Last plane takes off from old Baiyun airport
Hundreds make farewell visit as facility closes after 76 years
When pilots from the fledging Chinese Air Force first landed on a stretch of barren land in Guangzhou more than 70 years ago, no one guessed the stark airstrip would someday become a famous airport.
But for much of the 20th century, Baiyun airport was one of the mainland's most important gateways to the outside world.
Last night that era came to an end as hundreds of people flocked to the site to get a last glimpse of the airport before it closed for good.
'We feel very sad. It is so close to the city centre and has been here for so long, it has become part of our collective memory,' said Sarah Li, who took her two-year-old son to see the last flight take off.
Baiyun airport, built in 1928 as an air force base, closed at midnight to make way for the new airport of the same name in the suburban Huadu district.
Built in the centre of Guangzhou, Baiyun was the mainland's biggest airport until 1990 and was still the third largest when it closed. The airport was unusually quiet last night, as most staff had moved to the new one. Many of those who remained reminisced about the old airport during its last moments.
'It has become so familiar to me. I will miss it after spending so many years here. Business has been good. I hope we can have as many customers as before when we move to the new site,' said Zheng Yuanming , who runs a bookshop at the airport.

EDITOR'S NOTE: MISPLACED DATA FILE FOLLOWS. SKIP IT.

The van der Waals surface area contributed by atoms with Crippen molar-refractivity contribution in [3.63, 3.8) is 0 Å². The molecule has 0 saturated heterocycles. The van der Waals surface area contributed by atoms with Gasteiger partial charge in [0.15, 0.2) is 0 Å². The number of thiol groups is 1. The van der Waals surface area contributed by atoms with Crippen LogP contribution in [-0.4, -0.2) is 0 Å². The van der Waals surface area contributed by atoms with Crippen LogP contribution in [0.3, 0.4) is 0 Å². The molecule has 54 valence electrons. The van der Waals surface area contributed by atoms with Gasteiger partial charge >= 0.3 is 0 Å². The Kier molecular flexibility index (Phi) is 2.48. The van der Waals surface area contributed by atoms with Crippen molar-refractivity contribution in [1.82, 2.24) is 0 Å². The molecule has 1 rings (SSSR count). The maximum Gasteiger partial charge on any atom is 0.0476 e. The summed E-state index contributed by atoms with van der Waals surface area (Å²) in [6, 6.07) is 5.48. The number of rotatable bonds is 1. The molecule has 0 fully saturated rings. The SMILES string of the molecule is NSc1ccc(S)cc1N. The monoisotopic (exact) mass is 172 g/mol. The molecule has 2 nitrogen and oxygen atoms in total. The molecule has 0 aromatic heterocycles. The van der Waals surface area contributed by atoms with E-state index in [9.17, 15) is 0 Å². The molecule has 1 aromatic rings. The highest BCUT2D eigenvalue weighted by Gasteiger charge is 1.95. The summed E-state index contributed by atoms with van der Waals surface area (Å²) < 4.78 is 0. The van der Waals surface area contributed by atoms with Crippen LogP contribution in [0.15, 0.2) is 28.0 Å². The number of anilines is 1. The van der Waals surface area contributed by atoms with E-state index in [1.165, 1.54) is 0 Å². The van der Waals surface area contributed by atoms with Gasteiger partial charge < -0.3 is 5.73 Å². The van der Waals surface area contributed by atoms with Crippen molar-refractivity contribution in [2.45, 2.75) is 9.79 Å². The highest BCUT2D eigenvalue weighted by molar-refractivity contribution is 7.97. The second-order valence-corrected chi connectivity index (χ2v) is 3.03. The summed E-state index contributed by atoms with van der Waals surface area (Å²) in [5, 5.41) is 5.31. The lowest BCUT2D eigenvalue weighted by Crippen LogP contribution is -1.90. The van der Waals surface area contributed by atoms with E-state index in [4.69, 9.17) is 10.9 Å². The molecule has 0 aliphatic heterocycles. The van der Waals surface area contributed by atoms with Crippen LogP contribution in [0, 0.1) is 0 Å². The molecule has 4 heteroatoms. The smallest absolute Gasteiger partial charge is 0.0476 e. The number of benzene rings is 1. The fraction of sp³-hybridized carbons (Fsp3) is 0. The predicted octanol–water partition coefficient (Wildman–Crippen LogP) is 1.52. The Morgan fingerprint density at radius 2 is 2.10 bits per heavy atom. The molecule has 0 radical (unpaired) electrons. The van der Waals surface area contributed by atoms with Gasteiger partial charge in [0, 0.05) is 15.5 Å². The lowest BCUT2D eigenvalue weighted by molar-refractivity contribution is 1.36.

Last night the last flight left shortly after 11pm - 30 minutes late - for another Guangdong city, Zhanjiang . One passenger, engineer Ren Wulei received a special gift from Guangzhou vice-mayor Lin Yuanhe . 'I didn't know I would be the last passenger to use the Baiyun airport,' said Mr Ren, 'Now I feel very excited.'
The airport saw 520 flights and 56,000 passengers on its last day, China Southern Airline ground service director Zhang Zheen said.
Not everyone was misty-eyed about the airport's closure. Zhou Yunkai , who has lived nearby for 20 years, said he would finally be able to sleep in peace.
'The airport is too close to residential areas. It's very noisy,' said Mr Zhou. 'It's necessary to move it to another place. The traffic congestion has become unbearable and it's quite dangerous [to us],' he said.